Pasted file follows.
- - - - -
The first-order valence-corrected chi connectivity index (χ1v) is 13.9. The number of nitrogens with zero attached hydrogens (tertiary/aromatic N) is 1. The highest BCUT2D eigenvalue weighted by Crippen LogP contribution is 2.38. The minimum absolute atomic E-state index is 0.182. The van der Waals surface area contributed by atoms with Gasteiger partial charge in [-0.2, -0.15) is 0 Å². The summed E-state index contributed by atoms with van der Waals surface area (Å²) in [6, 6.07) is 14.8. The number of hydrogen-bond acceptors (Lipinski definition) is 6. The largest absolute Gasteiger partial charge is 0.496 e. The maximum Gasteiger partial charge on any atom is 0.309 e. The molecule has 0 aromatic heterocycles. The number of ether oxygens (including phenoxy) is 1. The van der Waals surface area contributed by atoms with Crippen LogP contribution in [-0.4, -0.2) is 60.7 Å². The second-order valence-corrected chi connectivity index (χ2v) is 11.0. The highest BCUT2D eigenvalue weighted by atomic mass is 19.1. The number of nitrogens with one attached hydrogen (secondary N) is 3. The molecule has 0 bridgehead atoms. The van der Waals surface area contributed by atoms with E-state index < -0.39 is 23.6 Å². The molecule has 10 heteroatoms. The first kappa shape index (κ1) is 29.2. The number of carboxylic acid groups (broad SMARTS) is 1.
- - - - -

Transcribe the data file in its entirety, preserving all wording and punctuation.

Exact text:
The first-order valence-corrected chi connectivity index (χ1v) is 13.9. The number of nitrogens with zero attached hydrogens (tertiary/aromatic N) is 1. The highest BCUT2D eigenvalue weighted by Crippen LogP contribution is 2.38. The minimum absolute atomic E-state index is 0.182. The van der Waals surface area contributed by atoms with Gasteiger partial charge in [-0.2, -0.15) is 0 Å². The summed E-state index contributed by atoms with van der Waals surface area (Å²) in [6, 6.07) is 14.8. The number of hydrogen-bond acceptors (Lipinski definition) is 6. The largest absolute Gasteiger partial charge is 0.496 e. The maximum Gasteiger partial charge on any atom is 0.309 e. The molecule has 0 aromatic heterocycles. The number of ether oxygens (including phenoxy) is 1. The van der Waals surface area contributed by atoms with Crippen LogP contribution in [-0.4, -0.2) is 60.7 Å². The second-order valence-corrected chi connectivity index (χ2v) is 11.0. The highest BCUT2D eigenvalue weighted by atomic mass is 19.1. The number of nitrogens with one attached hydrogen (secondary N) is 3. The molecule has 0 bridgehead atoms. The van der Waals surface area contributed by atoms with E-state index < -0.39 is 23.6 Å². The molecule has 10 heteroatoms. The first kappa shape index (κ1) is 29.2. The number of carboxylic acid groups (broad SMARTS) is 1.